Hospital incentives try to reel in RNs - better lifestyles

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    Hospital incentives try to reel in RNs
    "What we used to consider middle-income professions are no longer really middle income within the cost of living for Orange County," said Scott Darrell, executive director of the Kennedy Commission, which advocates for the building of affordable and low-income housing. "A starting nurse with two kids or a starting police officer with two kids are typically earning 50 (percent) to 80 percent of the median income in Orange County, which is considered low income."

    Full Article: http://www.dailynews.com/Stories/0,1...121335,00.html
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    I agree compensation is probably the hardest hurdle to overcome.

    I often try to figure out why my facitlity can pay agency nurses at the rates that they get knowing from experience what the rate difference is as an example prior to recieving my RN I worked for an agency as an LPN I worked at the same facility almost exclusively that I have now gone to staff in as an LPN agency I made three dollars an hour more than when I started as a staff RN.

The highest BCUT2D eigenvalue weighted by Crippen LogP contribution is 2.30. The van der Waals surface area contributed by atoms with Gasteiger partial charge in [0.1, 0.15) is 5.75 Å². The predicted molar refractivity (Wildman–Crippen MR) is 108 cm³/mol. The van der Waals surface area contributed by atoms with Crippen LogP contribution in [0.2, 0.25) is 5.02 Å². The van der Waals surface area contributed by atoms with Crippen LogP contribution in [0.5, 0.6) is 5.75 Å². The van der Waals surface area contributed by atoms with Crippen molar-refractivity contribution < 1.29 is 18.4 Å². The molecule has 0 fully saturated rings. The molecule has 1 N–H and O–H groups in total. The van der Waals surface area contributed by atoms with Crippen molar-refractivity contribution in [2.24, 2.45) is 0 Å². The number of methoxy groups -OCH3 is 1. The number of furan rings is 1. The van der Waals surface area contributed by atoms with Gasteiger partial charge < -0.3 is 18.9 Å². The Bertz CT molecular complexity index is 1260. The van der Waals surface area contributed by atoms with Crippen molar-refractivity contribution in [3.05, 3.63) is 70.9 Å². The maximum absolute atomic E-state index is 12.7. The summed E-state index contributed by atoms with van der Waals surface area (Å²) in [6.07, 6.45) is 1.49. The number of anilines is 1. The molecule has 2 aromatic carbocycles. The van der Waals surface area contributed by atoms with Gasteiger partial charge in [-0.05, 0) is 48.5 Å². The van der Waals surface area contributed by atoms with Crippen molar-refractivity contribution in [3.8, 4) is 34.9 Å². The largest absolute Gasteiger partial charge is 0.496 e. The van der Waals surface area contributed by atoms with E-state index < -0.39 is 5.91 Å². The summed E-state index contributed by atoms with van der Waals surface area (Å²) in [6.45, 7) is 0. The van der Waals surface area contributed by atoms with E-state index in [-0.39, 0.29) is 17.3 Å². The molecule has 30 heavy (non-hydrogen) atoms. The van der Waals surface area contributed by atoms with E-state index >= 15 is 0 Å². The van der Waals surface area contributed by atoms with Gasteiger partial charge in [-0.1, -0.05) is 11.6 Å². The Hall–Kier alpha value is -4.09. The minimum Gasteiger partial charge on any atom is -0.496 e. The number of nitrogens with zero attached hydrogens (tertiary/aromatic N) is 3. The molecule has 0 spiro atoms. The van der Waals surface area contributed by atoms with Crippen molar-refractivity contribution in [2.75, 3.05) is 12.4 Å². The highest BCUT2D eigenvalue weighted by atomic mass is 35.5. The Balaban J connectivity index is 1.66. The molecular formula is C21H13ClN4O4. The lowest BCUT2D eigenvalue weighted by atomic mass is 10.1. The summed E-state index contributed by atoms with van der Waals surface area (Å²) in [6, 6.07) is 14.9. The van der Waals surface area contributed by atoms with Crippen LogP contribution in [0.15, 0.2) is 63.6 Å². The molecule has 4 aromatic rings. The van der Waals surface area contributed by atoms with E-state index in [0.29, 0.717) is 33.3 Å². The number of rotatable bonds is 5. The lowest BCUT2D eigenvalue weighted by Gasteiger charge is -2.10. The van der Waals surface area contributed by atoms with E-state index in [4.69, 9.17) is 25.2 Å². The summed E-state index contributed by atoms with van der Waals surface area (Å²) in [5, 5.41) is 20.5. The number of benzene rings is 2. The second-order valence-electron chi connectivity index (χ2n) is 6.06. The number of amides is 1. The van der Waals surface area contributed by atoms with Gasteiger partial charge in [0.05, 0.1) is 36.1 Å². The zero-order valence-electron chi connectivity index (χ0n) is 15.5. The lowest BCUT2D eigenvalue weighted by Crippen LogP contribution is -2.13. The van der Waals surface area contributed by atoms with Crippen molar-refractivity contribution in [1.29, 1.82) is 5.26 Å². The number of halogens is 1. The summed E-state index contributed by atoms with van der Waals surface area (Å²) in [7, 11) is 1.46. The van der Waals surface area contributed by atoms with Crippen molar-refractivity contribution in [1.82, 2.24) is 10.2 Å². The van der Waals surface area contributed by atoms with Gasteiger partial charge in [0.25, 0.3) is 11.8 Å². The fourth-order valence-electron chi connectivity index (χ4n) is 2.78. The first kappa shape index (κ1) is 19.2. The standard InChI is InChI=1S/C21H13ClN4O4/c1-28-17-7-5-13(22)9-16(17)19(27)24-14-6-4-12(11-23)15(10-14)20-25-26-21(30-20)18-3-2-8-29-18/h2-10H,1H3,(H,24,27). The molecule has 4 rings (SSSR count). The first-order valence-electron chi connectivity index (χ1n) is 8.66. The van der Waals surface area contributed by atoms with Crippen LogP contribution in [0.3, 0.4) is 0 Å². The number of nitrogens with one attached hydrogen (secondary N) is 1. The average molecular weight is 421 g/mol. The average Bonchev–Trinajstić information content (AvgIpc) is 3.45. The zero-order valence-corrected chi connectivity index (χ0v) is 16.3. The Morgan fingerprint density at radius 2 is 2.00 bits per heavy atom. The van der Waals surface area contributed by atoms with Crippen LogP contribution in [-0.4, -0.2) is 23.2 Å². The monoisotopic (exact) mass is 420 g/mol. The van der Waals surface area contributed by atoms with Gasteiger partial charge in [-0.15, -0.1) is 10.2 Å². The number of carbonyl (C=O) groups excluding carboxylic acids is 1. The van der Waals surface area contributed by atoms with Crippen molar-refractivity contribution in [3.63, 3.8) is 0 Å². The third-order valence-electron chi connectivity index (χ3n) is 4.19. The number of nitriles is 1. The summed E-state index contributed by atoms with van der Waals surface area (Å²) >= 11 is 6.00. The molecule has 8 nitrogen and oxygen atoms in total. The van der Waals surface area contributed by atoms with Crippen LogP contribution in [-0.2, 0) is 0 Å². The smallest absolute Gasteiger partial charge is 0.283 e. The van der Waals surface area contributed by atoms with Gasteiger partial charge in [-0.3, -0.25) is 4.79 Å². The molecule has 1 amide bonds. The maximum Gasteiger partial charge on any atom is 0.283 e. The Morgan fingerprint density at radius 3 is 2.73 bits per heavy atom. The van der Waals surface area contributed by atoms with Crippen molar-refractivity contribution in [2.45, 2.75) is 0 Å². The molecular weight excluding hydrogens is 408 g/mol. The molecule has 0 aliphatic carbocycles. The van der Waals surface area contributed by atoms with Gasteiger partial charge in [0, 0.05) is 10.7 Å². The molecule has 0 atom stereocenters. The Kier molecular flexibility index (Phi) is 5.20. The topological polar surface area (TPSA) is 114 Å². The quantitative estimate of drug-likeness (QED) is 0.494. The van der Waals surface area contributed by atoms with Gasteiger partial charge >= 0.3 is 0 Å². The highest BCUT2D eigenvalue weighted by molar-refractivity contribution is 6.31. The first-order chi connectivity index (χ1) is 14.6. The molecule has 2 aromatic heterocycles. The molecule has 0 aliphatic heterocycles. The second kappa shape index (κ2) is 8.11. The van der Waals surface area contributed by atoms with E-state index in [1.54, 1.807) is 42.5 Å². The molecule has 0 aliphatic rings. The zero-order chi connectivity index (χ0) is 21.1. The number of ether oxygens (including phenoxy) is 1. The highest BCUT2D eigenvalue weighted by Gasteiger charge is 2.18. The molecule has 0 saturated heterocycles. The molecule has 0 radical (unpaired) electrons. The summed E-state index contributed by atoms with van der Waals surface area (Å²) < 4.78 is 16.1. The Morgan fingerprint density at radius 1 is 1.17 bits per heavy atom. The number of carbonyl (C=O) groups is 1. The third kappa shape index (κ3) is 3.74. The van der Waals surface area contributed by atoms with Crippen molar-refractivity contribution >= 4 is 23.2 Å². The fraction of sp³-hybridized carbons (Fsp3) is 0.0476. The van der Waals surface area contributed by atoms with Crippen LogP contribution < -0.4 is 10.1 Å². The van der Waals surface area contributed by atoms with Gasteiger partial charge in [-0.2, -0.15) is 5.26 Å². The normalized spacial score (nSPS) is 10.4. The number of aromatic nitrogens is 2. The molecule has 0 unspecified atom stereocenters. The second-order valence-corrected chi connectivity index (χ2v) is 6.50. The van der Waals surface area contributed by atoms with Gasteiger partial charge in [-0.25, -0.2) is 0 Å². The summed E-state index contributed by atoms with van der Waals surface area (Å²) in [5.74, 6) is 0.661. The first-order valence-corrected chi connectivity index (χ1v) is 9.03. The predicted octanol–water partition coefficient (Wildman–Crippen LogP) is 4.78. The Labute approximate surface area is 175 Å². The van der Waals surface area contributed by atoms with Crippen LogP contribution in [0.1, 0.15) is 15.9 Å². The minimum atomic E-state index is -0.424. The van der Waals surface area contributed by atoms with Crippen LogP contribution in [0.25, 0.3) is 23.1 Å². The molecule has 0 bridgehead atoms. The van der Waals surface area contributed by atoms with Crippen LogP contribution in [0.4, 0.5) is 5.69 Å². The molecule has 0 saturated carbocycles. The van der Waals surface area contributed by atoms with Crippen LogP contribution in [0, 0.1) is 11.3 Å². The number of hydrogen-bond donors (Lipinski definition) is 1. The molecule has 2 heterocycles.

I feel that most agency nurses are working agency because of the money. I know it was my motivator when I did it. So my thinking is that if a facility raised it's starting level rate of pay to within a reasonable difference of agency pay then offered benefits and chance of retirement, and annual raises and bonuses, then most or all of the nurses working agency would come on staff. Noted that of course all pay rates would have to include current employees and at the time of the new rate all employees will start over and begin their annual reviews and pay raise of 3-5% depending on performance.


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